Advancements in breast implants and surgical techniques have improved what is possible breast reconstruction with a natural-looking shape and appearance.
When performed by a skilled plastic surgeon the procedure can create an enhance breast appearance and help a woman take the next step in her fight against breast cancer
Each patient’s medical situation, surgery goals and breast size/shape influence the unique approach taken by the plastic surgeon in the course of breast reconstruction.
Often reconstruction involves 2 or more procedures over time.
Autologous flap reconstruction uses the patient’s own tissue to replace the breast mound.
During Latissimus Dorsi flap reconstruction a segment of tissue comes from the back and is used to shape a breast. Because this skin is thinner, an implant is often placed under the flap to provide more volume and shape to the breast.
A DIEP flap is considered a muscle-sparing type of flap. DIEP stands for the deep inferior epigastric perforator artery, which runs through the abdomen. This procedure consists in cutting fat, skin, and blood vessels from the wall of the lower belly (like an abdominoplasties procedure) and moved up to your chest to reshape your breast. When we perform a tummy tuck this tissue is usually discarded. In a DIEP flap, this island of tissue is used to reshape your breast. In a properly performed DIEP, no muscle is cut or removed. Your surgeon carefully reattaches the blood vessels of the flap to blood vessels in your chest using microsurgery. Because no muscle is used, most women recover more quickly and have a lower risk of losing abdominal muscle strength with a DIEP flap compared to any of the TRAM flap procedures.
Nipple and areola reconstruction are usually performed as a separate procedure after your reconstructed breasts have healed.
Tissue expander/implant reconstruction involves 2 procedures, where the plastic surgeon places an implant-like tissue expander under the chest tissue, which is gradually filled to create an implant pocket over 4 to 6 months. In the second stage, an implant takes the place of the expander similar to breast augmentation.
Breast reconstruction can be performed at the time of your mastectomy, called immediate reconstruction, or weeks, months, or years later, called delayed reconstruction. Careful discussions with the surgeon for the mastectomy and your plastic surgeon should come before you make a final decision on reconstruction timing. Each choice has its own advantages and disadvantages.
In immediate reconstruction, mastectomy and breast reconstruction are performed under the same general anaesthetise. It is sometimes possible that the incision locations and method of mastectomy, such as a skin-sparing, can be favourable to reconstruction, but these choices vary between patients. Usually, immediate reconstruction produces superior results with fewer surgical procedures, and carries the benefit of some relief for the emotions associated with a changed body image. An elevated complication risk and lengthened recovery from the surgeries should be weighed in deciding on this option.
Delayed reconstruction is performed after the mastectomy. This time intervals are sometimes required if the patient needs radiation or chemotherapy.
Before surgery, Dr Ballieux will give you specific recovery instructions.
These instructions will be very detailed, including everything from the type of bra to be worn to when to return to work and how soon normal activities can be resumed.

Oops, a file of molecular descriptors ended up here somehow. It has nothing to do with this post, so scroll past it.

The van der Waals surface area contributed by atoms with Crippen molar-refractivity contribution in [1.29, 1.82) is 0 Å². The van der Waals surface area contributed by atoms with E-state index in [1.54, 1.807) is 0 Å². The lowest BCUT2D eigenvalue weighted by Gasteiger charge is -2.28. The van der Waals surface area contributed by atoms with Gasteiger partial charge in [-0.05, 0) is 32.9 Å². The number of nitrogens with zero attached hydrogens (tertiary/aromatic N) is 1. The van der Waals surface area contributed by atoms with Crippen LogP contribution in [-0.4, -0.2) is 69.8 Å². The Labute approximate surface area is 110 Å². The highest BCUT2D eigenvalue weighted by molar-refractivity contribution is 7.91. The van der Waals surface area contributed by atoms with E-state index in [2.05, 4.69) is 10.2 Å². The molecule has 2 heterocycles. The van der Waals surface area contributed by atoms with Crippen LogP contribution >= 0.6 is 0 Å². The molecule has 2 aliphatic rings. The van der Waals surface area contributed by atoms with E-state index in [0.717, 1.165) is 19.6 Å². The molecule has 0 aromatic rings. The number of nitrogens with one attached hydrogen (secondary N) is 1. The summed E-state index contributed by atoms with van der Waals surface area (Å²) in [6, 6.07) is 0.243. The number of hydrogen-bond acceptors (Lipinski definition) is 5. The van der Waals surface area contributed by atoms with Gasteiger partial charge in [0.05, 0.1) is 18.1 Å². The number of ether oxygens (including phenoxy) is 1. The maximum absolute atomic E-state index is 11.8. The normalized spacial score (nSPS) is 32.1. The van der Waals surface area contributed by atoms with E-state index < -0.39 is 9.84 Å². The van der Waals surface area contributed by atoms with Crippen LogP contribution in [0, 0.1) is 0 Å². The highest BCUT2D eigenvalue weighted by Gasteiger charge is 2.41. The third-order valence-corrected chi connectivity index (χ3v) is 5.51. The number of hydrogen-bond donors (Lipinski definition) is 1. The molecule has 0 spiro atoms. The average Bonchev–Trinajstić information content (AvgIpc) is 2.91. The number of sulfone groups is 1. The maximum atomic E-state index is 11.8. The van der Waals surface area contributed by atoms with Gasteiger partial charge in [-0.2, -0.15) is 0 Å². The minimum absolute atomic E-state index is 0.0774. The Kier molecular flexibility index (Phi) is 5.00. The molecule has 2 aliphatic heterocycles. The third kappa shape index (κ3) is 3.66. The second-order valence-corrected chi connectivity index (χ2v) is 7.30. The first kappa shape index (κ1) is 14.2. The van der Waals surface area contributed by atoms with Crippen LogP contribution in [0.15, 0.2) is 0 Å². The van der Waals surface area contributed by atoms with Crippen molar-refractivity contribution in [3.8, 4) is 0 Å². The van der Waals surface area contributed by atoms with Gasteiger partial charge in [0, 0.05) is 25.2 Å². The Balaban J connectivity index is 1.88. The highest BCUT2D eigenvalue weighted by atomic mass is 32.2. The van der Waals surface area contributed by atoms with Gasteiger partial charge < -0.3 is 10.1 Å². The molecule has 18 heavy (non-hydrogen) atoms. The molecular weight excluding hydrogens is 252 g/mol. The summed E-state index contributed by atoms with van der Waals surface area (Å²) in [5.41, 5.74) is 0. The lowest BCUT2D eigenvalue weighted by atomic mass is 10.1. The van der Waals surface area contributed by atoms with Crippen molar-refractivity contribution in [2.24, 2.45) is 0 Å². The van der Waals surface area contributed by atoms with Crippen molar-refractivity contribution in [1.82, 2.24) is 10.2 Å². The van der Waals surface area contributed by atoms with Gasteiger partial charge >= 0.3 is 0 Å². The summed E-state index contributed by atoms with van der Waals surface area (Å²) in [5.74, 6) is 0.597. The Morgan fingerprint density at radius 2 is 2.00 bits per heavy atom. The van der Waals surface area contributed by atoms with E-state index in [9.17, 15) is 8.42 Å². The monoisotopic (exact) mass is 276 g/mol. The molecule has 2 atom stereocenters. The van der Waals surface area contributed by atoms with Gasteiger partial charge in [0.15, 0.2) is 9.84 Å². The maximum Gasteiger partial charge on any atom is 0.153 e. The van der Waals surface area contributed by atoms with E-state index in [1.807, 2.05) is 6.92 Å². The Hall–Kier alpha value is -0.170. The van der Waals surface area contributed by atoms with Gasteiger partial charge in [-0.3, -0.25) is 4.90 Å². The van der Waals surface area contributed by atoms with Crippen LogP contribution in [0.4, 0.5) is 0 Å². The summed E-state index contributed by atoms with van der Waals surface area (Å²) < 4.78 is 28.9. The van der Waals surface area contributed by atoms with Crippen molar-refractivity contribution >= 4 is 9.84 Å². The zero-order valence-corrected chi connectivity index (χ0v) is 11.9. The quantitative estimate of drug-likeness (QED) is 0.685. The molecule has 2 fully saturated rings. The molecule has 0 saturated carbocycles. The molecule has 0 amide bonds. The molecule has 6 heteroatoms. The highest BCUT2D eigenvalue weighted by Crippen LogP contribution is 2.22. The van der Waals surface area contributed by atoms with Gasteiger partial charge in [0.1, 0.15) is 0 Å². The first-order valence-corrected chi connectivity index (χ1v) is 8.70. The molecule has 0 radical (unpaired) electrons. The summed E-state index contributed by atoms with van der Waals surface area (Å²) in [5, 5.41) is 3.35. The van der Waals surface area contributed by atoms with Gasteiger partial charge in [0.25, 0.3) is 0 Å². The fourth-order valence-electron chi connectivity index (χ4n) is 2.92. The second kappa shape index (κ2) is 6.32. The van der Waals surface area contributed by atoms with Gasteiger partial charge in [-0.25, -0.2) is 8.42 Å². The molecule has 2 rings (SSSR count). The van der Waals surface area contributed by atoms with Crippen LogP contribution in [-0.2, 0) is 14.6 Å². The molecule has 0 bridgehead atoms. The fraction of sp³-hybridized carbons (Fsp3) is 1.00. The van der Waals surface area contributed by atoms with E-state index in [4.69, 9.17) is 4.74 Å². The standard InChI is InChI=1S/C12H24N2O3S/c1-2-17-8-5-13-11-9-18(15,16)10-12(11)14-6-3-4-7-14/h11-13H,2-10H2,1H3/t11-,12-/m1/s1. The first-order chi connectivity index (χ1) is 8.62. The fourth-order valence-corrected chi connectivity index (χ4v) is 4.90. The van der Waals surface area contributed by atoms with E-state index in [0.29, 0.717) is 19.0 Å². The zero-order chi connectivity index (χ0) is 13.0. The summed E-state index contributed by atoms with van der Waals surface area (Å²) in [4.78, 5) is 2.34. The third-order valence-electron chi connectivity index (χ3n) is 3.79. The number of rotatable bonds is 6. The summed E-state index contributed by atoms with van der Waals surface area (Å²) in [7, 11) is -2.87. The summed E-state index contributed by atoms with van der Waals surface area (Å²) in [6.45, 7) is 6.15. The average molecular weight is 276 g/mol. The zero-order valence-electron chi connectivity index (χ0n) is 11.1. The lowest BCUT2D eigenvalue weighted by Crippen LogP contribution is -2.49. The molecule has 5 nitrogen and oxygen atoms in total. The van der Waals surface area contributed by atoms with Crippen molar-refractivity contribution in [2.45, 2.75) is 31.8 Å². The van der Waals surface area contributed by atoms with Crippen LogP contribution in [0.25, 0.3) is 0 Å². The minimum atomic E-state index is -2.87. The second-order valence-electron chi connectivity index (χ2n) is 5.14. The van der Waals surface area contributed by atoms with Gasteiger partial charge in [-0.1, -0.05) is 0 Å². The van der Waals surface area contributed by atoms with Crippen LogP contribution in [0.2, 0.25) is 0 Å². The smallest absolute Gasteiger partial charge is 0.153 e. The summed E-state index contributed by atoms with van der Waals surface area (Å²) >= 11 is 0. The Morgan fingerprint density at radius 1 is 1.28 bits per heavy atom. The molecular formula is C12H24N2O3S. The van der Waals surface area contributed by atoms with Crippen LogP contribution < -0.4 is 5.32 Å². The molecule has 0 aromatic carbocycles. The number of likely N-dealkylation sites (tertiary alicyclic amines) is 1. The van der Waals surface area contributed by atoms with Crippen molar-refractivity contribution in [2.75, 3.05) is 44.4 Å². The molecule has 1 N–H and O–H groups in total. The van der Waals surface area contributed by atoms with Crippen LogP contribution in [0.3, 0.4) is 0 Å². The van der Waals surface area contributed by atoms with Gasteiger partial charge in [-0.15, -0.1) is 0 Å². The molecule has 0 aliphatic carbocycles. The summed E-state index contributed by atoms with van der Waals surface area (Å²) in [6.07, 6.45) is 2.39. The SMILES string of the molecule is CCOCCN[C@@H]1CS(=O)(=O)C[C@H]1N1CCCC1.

While patient experiences vary, you can expect recovery to follow this general timeline:
First 1 to 2 Days
You will need a friend or family member to drive you home after surgery, to stay with you for the first 24 hours, and possibly a day or so longer.
Sleeping in a recliner or propped up with pillows will help minimize swelling. You can expect to be up and about the day after surgery.
Some temporary bruising, swelling, and numbness of the breasts can be expected. You can use medication prescribed by your plastic surgeon to control discomfort, if needed.
It is recommended to keep your surgical bra for the next three months after the surgery.
You will have a follow-up appointment approximately 5 days after surgery.
Return to Work
Most patients are ready to return to their everyday activities within 1 to 2 weeks, and physical activities are limited for one month or more.
Any surgical procedure carries some risk of infection, bruising, bleeding swelling or reaction to anaesthesia.
All of these potential risks will be discussed with you during your pre-surgical consultation and you will be given a comprehensive list of pre- and post-operative instructions.
Following these instructions carefully will reduce the chances of complication and improve your chances of a successful surgery.
Certain over the counter products and prescription medicines can cause complications before and after surgery. Do not take any medication containing or related to aspirin two weeks prior to your procedure. This includes NSAID’S, anti-Inflammatory medications, blood thinning medication. Please see your doctor regarding if and when to cease medication. This is not an all-inclusive list.
Also avoid Vitamin E supplements and red wine. Stop all herbal medications before surgery. The most common herbs used are Echinacea, Ephedra, Garlic, Ginseng, Ginkgo, Kava, St. John’s Wort, and Valerian. They may adversely affect anaesthetic drugs, prolong bleeding and impair healing after surgery.
The cost for a revision procedure depends on the complexity of the procedure, whether it’s combined with other procedures and if we have to change the implant.
The Belgian Federal Agency for Medicines and Health Products forbids any before-after photos on the websites in Belgium, following a law that was passed on 25 March 1964.
An iPad with before & after pictures to illustrate the results will be available.